UX Pickle

‘Exit’, ‘quit’, or ‘close’: Which UX term should you use?

Reading Time - 2 min

UX copywriters have to make a decision of choosing the right words for different scenarios. One such case is whether to choose ‘exit’, ‘quit’, or ‘close’. The right phrase to use while building a Windows program is ‘Exit.’ The ‘Standard Menu Bars’ section of Microsoft’s Design for the Windows desktop book explains this.

The right phrase to use while building a Mac application is “Quit.” (The title of your menu item must be “Quit AppName.”) This is spelt explicitly in the “The App Menu” part of Apple’s Human Interface Guidelines.

Generally, while building applications, you must adhere to the platform’s user-interface requirements to ensure that your app is consistent with other applications on the same platform; you should simplify your app as well as reduce the learning curve for your consumers.

Differentiating between the terms

First and foremost, it should be noted that the terms ‘exit’, ‘quit’, and ‘close’ are not synonymous as they all have different definitions. When used correctly, all of these words are legitimate. To aid in the correct use of the words, it is recommended to understand the terminology’s meanings.

  • Run is a phrase used almost exclusively by programmers. Technical newbies will be perplexed as to why you ‘run’ programs.
  • Exit – Some people may believe that you may return to something after you exit it.
  • Close – As with the previous option, you can reopen something you’ve closed.

There may be some ambiguity here as well when it comes to closing windows. It’s worth noting that depending on the operating system; you can have one of two sorts of behavior: the application is actually shut off, or it simply fades into the background.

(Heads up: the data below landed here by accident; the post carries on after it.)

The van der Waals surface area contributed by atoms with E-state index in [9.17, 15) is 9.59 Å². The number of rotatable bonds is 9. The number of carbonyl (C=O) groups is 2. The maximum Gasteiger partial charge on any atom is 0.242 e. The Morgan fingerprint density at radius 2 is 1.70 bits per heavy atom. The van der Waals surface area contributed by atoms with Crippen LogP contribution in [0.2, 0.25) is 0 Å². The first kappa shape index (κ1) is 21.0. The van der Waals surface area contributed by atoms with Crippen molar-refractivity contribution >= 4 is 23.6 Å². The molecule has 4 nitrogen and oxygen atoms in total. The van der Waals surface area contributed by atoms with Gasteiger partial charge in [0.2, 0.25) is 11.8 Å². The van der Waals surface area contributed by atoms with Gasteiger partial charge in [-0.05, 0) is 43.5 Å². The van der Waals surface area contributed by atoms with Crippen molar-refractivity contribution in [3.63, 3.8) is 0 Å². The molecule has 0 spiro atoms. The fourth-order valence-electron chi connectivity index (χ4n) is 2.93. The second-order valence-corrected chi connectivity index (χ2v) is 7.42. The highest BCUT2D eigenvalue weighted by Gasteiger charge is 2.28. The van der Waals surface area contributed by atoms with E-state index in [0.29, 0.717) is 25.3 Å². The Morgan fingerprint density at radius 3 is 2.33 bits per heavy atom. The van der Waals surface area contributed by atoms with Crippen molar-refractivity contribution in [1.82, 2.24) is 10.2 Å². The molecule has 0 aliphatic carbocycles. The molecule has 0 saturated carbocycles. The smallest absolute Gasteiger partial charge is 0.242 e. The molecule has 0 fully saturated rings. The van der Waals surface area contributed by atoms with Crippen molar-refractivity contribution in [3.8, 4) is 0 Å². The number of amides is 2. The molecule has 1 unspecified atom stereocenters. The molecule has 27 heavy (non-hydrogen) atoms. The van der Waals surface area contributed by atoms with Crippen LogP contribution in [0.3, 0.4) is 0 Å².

Consequently, it is recommended that these phrases be used to describe this sort of behavior:

  • Open – In most cases, the phrase is not ambiguous.
  • Quit – Indicates to the user that the program has entirely terminated (rather than operating it in the background).

Two terms may be required depending on your application.

If you take the example of Chrome, you can ‘close’ the entire window you can also ‘close’ only an individual tab. Similarly,  Photoshop and a slew of other UIs operate the same way. It’s perplexing to have the same phrase for two different things. As a result, there may be a good reason to employ two words such as ‘close’ and ‘exit.’ (e.g.: ‘Close tab’ and ‘Exit chrome’)

Conclusively, it’s highly advised to keep unique acts distinct, so they are not confused with one another.

So, what term should be used?

In terms of an application, “Quit” sounds the most accurate and the user is the most likely to comprehend it. It sounds more definitive as if you don’t intend to revisit the app during this session.

The word “close” implies that a window, tab, or other UI elements as being hidden or removed.  Though when you’re referring to a mobile app, “close” implies that you may reopen it without having to reload it as if it’s still operating in the background.

Leave a Reply